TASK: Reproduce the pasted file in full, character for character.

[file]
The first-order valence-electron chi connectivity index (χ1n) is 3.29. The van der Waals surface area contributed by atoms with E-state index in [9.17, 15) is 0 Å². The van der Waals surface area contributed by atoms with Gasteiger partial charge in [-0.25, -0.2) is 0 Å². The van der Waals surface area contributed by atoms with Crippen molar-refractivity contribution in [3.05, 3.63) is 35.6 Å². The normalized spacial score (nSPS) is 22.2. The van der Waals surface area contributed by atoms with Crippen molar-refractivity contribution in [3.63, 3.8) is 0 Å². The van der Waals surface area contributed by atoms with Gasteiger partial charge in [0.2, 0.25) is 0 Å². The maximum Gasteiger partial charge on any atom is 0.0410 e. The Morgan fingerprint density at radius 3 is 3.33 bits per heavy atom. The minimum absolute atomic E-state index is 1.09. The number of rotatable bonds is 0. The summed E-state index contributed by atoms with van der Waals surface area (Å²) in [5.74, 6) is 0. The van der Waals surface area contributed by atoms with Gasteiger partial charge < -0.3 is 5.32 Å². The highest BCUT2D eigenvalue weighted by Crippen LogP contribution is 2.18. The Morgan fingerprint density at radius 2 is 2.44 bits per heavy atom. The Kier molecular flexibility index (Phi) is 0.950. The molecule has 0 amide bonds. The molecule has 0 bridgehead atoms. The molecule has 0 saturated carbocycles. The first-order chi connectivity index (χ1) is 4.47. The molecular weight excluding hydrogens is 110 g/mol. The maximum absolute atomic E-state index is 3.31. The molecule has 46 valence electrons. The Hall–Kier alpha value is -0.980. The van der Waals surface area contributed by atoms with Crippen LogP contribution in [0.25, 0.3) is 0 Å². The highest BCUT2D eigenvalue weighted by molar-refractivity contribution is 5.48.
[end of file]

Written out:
The first-order valence-electron chi connectivity index (χ1n) is 3.29. The van der Waals surface area contributed by atoms with E-state index in [9.17, 15) is 0 Å². The van der Waals surface area contributed by atoms with Gasteiger partial charge in [-0.25, -0.2) is 0 Å². The van der Waals surface area contributed by atoms with Crippen molar-refractivity contribution in [3.05, 3.63) is 35.6 Å². The normalized spacial score (nSPS) is 22.2. The van der Waals surface area contributed by atoms with Crippen molar-refractivity contribution in [3.63, 3.8) is 0 Å². The van der Waals surface area contributed by atoms with Gasteiger partial charge in [0.2, 0.25) is 0 Å². The maximum Gasteiger partial charge on any atom is 0.0410 e. The Morgan fingerprint density at radius 3 is 3.33 bits per heavy atom. The minimum absolute atomic E-state index is 1.09. The number of rotatable bonds is 0. The summed E-state index contributed by atoms with van der Waals surface area (Å²) in [5.74, 6) is 0. The van der Waals surface area contributed by atoms with Gasteiger partial charge < -0.3 is 5.32 Å². The highest BCUT2D eigenvalue weighted by Crippen LogP contribution is 2.18. The Morgan fingerprint density at radius 2 is 2.44 bits per heavy atom. The Kier molecular flexibility index (Phi) is 0.950. The molecule has 0 amide bonds. The molecule has 0 bridgehead atoms. The molecule has 0 saturated carbocycles. The first-order chi connectivity index (χ1) is 4.47. The molecular weight excluding hydrogens is 110 g/mol. The maximum absolute atomic E-state index is 3.31. The molecule has 46 valence electrons. The Hall–Kier alpha value is -0.980. The van der Waals surface area contributed by atoms with Crippen LogP contribution in [0.25, 0.3) is 0 Å². The highest BCUT2D eigenvalue weighted by molar-refractivity contribution is 5.48.